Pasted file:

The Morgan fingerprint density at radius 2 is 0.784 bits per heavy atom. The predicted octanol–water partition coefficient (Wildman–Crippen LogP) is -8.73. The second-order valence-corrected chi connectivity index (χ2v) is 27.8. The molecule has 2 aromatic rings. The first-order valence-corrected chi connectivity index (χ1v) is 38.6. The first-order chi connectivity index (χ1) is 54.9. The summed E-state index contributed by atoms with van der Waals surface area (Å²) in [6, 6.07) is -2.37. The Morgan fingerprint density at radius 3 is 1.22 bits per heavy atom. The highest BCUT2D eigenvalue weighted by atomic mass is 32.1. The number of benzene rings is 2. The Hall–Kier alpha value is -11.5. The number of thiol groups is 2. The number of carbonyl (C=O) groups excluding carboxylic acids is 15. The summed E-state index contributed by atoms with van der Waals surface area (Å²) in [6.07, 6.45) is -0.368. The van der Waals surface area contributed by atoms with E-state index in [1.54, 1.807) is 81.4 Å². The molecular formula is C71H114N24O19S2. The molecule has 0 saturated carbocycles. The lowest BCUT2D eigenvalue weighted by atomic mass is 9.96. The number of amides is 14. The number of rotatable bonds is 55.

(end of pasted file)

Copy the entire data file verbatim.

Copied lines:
The Morgan fingerprint density at radius 2 is 0.784 bits per heavy atom. The predicted octanol–water partition coefficient (Wildman–Crippen LogP) is -8.73. The second-order valence-corrected chi connectivity index (χ2v) is 27.8. The molecule has 2 aromatic rings. The first-order valence-corrected chi connectivity index (χ1v) is 38.6. The first-order chi connectivity index (χ1) is 54.9. The summed E-state index contributed by atoms with van der Waals surface area (Å²) in [6, 6.07) is -2.37. The Morgan fingerprint density at radius 3 is 1.22 bits per heavy atom. The highest BCUT2D eigenvalue weighted by atomic mass is 32.1. The number of benzene rings is 2. The Hall–Kier alpha value is -11.5. The number of thiol groups is 2. The number of carbonyl (C=O) groups excluding carboxylic acids is 15. The summed E-state index contributed by atoms with van der Waals surface area (Å²) in [6.07, 6.45) is -0.368. The van der Waals surface area contributed by atoms with E-state index in [1.54, 1.807) is 81.4 Å². The molecular formula is C71H114N24O19S2. The molecule has 0 saturated carbocycles. The lowest BCUT2D eigenvalue weighted by atomic mass is 9.96. The number of amides is 14. The number of rotatable bonds is 55.